Bahrain Mirror (Exclusive): Bahrain has been hit during the past few years by serious cyberattacks that caused severe damages, the most recent one was the hacking of Bahrain Oil Company (Bapco) which led to damaging more than 2000 computers, encryption of the company's data by the hackers, re-engineering of its internal network and affecting production and refining departments work.
According to administrative regulations and hierarchy, the duty to protect network data of government agencies and institutions from cyberattacks is assigned to the Bahrain Information and E-Government Authority.
This Authority was established in 2007 and is required to follow Government rules. It was then transferred to the Central Information Service in 2012 and to the Ministry of Interior in 2015.
It is headed by an executive chief whose name is well known to Bahrain's political circles, Mohammed Ali Al-Qaed, arm of Ahmed Atiyatollah Al Khalifa, minister of follow-up affairs at the Royal Court and one of the most prominent makers and enforcers of the internal policies of the king and his court.
Since the establishment of the E-Government Authority, which seems to work as a private business for Atiyatollah and Mohammed Al-Qaed, the head remained in his post while only those under his authority were replaced.
The decree of this body clearly states that there should be an executive vice president specializing in information and radio communications security, followed by three departments, most notably the Department of Information Security Services. However, the failure of this Authority to carry out its mission became clear after all these cyberattacks. The person holding the position of executive vice president for information and radio communications security is Ali Mohammed Al-Zayyani. His profile listed on the e-government website does not show his academic credentials.
In 2017, the Information and E-Government Authority CEO Mohammad Ali Al-Qaed stated that "more than 50% of the malicious messages and cyberattacks against the Kingdom of Bahrain come from Iran."
He said in a press statement on the sidelines of the "Manama Dialogue" that the Information Authority was able during the first quarter of 2017 to "record nearly 23 million harmful messages and 23,000 attempts to hack government systems," pointing out that these attempts are increasing year after another.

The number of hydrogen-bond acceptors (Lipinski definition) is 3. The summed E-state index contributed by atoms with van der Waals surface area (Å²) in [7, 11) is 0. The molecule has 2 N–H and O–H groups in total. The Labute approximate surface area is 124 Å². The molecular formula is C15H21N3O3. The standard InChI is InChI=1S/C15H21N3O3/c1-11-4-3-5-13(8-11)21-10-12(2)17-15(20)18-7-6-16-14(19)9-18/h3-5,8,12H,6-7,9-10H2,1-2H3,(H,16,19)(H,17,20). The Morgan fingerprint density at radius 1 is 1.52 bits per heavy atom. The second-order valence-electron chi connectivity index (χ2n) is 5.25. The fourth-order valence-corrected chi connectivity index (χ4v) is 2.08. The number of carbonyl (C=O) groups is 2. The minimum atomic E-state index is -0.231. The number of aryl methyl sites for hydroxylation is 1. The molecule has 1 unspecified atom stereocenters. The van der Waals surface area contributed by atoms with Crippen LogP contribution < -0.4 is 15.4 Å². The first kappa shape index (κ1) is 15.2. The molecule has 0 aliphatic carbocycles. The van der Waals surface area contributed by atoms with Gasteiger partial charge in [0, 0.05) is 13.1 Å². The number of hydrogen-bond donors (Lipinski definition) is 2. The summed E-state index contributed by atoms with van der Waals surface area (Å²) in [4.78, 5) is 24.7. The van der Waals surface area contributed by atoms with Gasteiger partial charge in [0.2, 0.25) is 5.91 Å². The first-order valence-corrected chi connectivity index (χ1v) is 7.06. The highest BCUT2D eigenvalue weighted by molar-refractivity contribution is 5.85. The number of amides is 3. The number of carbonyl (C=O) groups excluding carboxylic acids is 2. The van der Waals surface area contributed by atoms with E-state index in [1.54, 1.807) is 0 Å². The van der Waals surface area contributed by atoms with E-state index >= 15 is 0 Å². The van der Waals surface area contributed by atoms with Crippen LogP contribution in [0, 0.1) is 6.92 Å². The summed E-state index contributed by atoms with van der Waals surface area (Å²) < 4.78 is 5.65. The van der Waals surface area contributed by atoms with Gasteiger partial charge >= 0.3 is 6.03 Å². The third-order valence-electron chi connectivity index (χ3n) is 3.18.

Admitting to having such an issue, something should have been done in terms of protecting government networks from cyberattacks, but what happened was the opposite. In August 2019, the Wall Street Journal published a report revealing hacks of several electronic networks, the first of which was the National Security Agency, Bahrain Alba Aluminium Company network, Office of the First Deputy Prime Minister (Crown Prince), and the Electricity and Water Authority.
The hacking game has continued until the major hack that hit one of the most important companies for Bahrain's economy, Bapco.
Although major companies affiliated with the sovereign fund "Mumtalakat" have their own technical departments, it is certain, according to a competent source, that it is not possible to appoint a director of the technical department at the most important companies in the country such as Bapco, Alba and others without the consent of Ahmed Atiyatollah, who considers the information sector to be his favorite stadium. Due to this, Atiyatollah has become a major player at the electoral tables, the distribution of voter blocs and tampering of electoral results. It's a great world of corruption upon which the e-government body is based.
A higher education student at a prestigious European university told Bahrain Mirror that he was surprised during a lecture that the lecturer mentioned, on the topic of electronic project management, the name of the Information and E-Government Authority in Bahrain as one of the most prominent examples of corruption in technology projects in the Middle East, saying: "More than half of its budget goes to repeated projects and fixes. This is clear corruption that every specialist knows."
It seems very unlikely to expect the e-government CEO Mohammed Ali Al-Qaed to be held accountable, as this may cause the first clash between the Crown Prince and the Minister of Follow-up Affairs at the Royal Court, who will defend him by all means. Meanwhile, the elected chamber of the Bahraini parliament will remain in its slumber just like the e-government.